None of what I mention here speaks of my better qualities, or the qualities of someone you might meet who might think the same way. Like how when I confront a personal problem, I attack it head on until I understand the fundemtnals of the issue. Or how I like to cook for other people, I love adventure, I’m generous, I love laughing, I hate arguing, I’m dependable, I value honor and can tell you what it means even, and despite my sales background I am known to my family, friends and customers as being very open and honest.
Sorry if this ran on for too long. It was supposed to be shorter and I didn’t mean to hijack a thread here. I wanted you to share my perspective for a moment.
But she might not. Why should she present herself as anything other than what she is? There are, presumably, women out there who do want kids, who would presumably be better matches for the men who want to have kids.
twicks, who didn’t want to have kids when she was 23, and still doesn’t at 53.
Okay - here’s a sentence fragment - “. So that clearly worked out well. I”
"expanding my bookcase, moving, music in groups, grilled cheese sandwiches " - should be capitalized and punctuated, the same as the rest of the short notes.
“I love all Shakespeares, and although my preferences have shifted as I’ve gotten older, Love’s Labour’s Lost, Othello and the Henry VI trilogy have always been pretty close to the top of my list.” - Shakespeare’s should have possessive apostrophe; titles of plays/novels should be in quotes or italicized.
“Lentils, in the week before payday, and, of course, Guinness, a meal in itself.” - This might be more of a style choice, but I would take the comma out after “lentils.”
"Or if you want to find a friend in the city! " - another sentence fragment.
Just my opinions, of course, and I’m no editor or grammar expert myself.
I think your grammar is fine, Tracy. When I was on OKC I was very picky about grammar, but your profile would definitely not have set off any alarms in that area for me. (If I were a straight guy looking for a girl, anyway. ) It’s an online profile, not an academic thesis.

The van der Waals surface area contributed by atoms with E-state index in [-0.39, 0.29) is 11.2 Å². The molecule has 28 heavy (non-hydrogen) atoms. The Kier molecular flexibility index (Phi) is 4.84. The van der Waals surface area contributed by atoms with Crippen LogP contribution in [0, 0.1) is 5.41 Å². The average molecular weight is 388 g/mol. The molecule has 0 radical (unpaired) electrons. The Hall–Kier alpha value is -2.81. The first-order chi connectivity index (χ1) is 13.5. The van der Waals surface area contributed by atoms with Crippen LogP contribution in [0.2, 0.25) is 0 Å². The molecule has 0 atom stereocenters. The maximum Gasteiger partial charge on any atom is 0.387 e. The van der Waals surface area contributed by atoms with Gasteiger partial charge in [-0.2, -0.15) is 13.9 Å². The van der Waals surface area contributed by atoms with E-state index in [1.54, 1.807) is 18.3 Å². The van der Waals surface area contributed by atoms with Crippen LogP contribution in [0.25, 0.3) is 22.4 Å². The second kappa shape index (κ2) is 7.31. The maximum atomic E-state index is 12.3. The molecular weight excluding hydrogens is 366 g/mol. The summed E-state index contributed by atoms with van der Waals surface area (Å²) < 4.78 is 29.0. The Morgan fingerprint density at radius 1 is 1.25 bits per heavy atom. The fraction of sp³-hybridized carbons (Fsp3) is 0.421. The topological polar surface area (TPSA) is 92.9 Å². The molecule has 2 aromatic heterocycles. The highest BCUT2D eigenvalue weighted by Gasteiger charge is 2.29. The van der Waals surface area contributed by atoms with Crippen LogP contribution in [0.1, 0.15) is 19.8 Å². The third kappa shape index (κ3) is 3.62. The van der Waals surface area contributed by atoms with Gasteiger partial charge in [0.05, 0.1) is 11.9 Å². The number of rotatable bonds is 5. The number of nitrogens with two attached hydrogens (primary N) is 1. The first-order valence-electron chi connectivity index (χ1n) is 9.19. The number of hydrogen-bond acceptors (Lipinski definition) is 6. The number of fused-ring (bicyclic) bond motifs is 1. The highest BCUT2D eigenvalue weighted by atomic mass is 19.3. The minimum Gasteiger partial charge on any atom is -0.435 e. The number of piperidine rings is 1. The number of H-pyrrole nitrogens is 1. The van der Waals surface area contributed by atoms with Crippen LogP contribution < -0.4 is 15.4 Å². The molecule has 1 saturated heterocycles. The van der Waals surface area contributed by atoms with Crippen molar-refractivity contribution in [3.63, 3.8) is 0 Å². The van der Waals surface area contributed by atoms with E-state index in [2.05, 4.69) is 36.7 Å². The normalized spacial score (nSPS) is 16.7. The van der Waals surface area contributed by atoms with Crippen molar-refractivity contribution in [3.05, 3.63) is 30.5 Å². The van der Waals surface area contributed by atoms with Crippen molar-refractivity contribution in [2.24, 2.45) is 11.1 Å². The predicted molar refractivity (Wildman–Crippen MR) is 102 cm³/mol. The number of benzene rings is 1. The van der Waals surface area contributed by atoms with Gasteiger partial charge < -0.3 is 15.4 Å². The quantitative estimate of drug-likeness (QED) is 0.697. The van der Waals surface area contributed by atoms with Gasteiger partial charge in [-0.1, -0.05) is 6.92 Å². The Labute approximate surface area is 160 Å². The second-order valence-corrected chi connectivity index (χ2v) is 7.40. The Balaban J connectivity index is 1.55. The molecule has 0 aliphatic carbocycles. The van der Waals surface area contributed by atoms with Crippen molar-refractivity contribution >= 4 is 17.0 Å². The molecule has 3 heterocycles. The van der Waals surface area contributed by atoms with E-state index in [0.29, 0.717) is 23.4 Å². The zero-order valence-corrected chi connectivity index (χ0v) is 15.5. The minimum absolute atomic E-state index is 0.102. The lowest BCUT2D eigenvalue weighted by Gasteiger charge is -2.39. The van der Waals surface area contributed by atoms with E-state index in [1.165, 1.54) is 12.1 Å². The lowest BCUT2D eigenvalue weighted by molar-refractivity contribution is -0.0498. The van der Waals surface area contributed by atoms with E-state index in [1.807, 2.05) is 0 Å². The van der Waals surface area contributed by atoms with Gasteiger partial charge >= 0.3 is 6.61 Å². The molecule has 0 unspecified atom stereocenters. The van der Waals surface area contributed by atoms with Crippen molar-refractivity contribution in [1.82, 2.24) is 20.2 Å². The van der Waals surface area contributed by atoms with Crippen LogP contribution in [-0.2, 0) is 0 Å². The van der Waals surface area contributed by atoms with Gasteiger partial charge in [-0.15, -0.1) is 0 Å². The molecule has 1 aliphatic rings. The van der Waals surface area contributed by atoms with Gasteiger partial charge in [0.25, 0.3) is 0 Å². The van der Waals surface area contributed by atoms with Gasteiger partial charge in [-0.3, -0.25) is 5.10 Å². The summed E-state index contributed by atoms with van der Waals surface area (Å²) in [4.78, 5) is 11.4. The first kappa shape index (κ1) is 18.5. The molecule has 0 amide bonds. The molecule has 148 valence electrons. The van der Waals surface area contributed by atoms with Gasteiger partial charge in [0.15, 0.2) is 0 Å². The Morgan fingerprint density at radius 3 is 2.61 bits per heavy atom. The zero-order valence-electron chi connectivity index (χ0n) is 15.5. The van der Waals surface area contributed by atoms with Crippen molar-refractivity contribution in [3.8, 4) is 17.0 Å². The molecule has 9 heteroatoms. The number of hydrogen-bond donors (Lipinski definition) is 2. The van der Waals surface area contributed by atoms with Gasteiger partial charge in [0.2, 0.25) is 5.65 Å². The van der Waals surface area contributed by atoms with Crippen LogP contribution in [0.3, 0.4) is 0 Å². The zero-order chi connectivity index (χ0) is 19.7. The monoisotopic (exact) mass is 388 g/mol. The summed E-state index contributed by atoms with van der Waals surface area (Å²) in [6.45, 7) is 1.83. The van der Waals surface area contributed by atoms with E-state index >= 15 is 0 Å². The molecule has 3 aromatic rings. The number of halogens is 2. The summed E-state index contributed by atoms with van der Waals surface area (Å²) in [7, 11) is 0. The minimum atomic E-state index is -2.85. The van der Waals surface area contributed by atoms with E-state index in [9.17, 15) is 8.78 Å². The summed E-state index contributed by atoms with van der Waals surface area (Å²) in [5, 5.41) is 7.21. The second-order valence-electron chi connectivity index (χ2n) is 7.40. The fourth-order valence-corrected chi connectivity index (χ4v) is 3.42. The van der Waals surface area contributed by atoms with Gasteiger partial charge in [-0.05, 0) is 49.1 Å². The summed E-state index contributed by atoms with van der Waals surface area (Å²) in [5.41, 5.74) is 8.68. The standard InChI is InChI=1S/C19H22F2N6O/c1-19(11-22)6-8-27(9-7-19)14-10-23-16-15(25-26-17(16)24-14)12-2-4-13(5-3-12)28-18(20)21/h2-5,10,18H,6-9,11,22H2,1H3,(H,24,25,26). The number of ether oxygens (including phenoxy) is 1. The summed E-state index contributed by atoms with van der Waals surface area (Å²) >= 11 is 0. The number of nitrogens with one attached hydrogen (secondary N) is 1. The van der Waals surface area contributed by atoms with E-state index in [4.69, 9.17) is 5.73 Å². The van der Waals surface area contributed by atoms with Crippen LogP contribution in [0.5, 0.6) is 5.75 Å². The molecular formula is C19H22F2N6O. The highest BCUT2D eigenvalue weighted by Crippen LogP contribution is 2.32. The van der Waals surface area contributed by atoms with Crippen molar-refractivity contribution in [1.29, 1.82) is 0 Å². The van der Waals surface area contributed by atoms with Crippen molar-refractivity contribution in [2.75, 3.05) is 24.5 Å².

In fact, anyone who has a problem with your grammar (after seeng your picture and reading what you have to say) is a pretentious snobby twit who needs to find himself another twit to date.
And “Shakespeares” (a plural meaning several plays by WS, as opposed to “Shakespeare’s,” a possessive meaning plays belonging to him) is just fine. “I’ve read many Shakespeares” is fine, informal English. Carry on.
JoeSki, I don’t think you’re a creep! I just don’t think I would react well to that kind of hard sell. I get defensive at salespeople giving me a hard sell in shops, too, so I don’t think it’s only a dating thing – it’s pretty much any time someone gives me an imperative who is not (a) paying me for work or (b) a parent. I understand the social anxiety (heck, as I mentioned in my profile, I commit an act of unbearable awkwardness about once a week over here), but I think I’ve reacted to that by being more laid-back about events and relationships instead of stressing and worrying over how to make things happen.
If a fellow “tells me out”, that signifies that he has A Plan, and that makes me more nervous/uncomfortable, not less, because it means I’ll have to figure out what he wants, and what else he might try to tell me to do, and when I’ll have to say ‘no’, and how to say ‘no’ politely, and… Whereas a request seems like an offer to start with equal interest and open lines of communication.